BW: I agree that freedom and individual liberty is in line with LGBT equality. But I'm skeptical of the idea that freedom and individual liberty are in line with the Republican agenda. Economic freedom and deregulation, yes. Social freedom, no.
CP: Well, there are many Republicans who believe, as Vice President Dick Cheney said, "freedom means freedom for everyone" - and on issues like LGBT liberty, more Republicans are coming on board every day.
BW: More may be coming on board. But in absolute numbers, it still seems low compared to Democrats.
CP: The LGBT community has spent a long time investing in and educating the left side of the aisle. I find it unfortunate that we've conceded territory on the right for so long that now Democrats sometimes take our votes for granted. Log Cabin Republicans is working hard to do much of that same work on the right, and it's bearing results - I'd point to important votes on "Don't Ask, Don't Tell" repeal, or to marriage in NY, WA and NH as examples of where hard work pays off.
BW: But if the Republican Party really believed in getting out of our personal lives, wouldn't they be totally accepting of LGBTQ folks?
CP: We have to remember that the movement for LGBT equality, slow as it may seem, has actually moved very fast. As a matter of political philosophy, conservatives tend to be more cautious of social change in general, and the reality is that a large portion of this nation is still coming to grips with what it means for gay people to be out, proud, and forming families.
BW: But if conservatives supposedly care about personal freedom, why do they tend to be cautious about social change?
CP: A lot of times, what is marketed as change - as in, say, a "hope and change" agenda - is really about giving government more control. At the same time, it's about the law of unintended consequences - if we change this, what happens next that we can't see? This is the academic, geeky butch coming out in me - it's Burke, Hayek, that kind of political philosopher that says beware radical changes, and to a lot of folks, LGBT rights still seem radical. But as people learn that we're just like them, interested in going to work, raising our families, sometimes serving our nation in uniform - the more they learn that, the less radical we seem and the more progress we make among conservatives.
BW: The fact that we have to "convince" Republicans that we're "just like them" suggests to me they DO care about getting into our personal lives.
CP: It isn't so much about your personal life as about what society looks like as a whole. Conservatives often believe that a self-governing society, one which can maintain a high level of freedom, requires strong families and other private institutions to provide stability.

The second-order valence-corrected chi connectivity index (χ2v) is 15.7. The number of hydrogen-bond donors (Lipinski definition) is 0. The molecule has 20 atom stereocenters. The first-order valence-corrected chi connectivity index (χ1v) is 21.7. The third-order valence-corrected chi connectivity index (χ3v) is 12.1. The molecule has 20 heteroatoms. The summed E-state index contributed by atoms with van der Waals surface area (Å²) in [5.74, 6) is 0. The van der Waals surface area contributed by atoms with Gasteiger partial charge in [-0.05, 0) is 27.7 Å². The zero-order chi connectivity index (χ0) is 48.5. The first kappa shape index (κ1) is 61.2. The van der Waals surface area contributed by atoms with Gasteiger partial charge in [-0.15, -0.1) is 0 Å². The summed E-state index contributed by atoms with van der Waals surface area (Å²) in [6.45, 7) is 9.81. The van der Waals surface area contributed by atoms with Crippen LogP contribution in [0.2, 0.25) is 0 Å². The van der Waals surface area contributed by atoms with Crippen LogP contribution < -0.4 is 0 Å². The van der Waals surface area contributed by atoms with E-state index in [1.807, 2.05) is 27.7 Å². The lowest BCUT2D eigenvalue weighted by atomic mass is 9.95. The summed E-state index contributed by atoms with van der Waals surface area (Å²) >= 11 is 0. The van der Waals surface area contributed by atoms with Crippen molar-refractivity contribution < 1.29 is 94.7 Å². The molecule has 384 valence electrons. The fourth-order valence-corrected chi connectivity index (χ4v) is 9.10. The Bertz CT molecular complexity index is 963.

BW: The values you're articulating sound more Libertarian than Republican.
CP: The GOP, like the Democrats, isn't a monolith. We're a coalition which includes your libertarians, your national security hawks, your social conservatives, and so on, and we don't always agree.
BW: The idea that strong private institutions should be a source of social stability is another place you and I diverge. I'm wary of the idea that private institutions--that are hard to hold accountable--should be a big source of social stability. Look at outsourcing. I'd argue that insufficient regulation is why we have such a withered manufacturing base.
CP: And I'd come back pointing out that we have some of the highest corporate tax rates and most burdensome regulations in the world. I think we'd enjoy a debate over a couple of beers.
CP: Btw, I enjoyed reading your field guide on types of butch lesbians--I'm going to be thinking about that for awhile!
photo credit: Amy Walter Beisel
BW: Thanks. Do you ID as butch? Which one are you?
CP: I'm slightly on the butch side of the spectrum. All about holding open doors, being protective, and let's just say not a lot of work got done during the women's NCAA basketball tournament!
BW: Okay, back to The Gays: What’s your reaction to Obama’s stance re: gay marriage?
CP: Obviously it's tremendously significant, and having the president on the right side of this issue is in the nation's best interests. That said, Americans can be certain that the President would not have made this decision at this time if it were not in his best political interests. ...the trap is laid for any Republican who responds with intolerance. I think a lot of Republicans know this, which is why you're seeing a pretty mild, measured response, particularly from people like Speaker Boehner and Governor Romney, who is only bringing it up when asked so far.
BW: Do you see gay rights as a states' issue?
CP: I will say I was very disappointed in the timing of the announcement. I was on the ground in North Carolina working against Amendment One, and I know that there were a lot of people there who were hurting at that defeat, who are asking now why the president couldn't have come out for this one day sooner, which it might have made a difference for them. So while I'm happy he's finally caught up to Dick Cheney on this, in a way the timing of it just made it bittersweet.
BW: Do you agree with Cheney that it's a states' rights issue?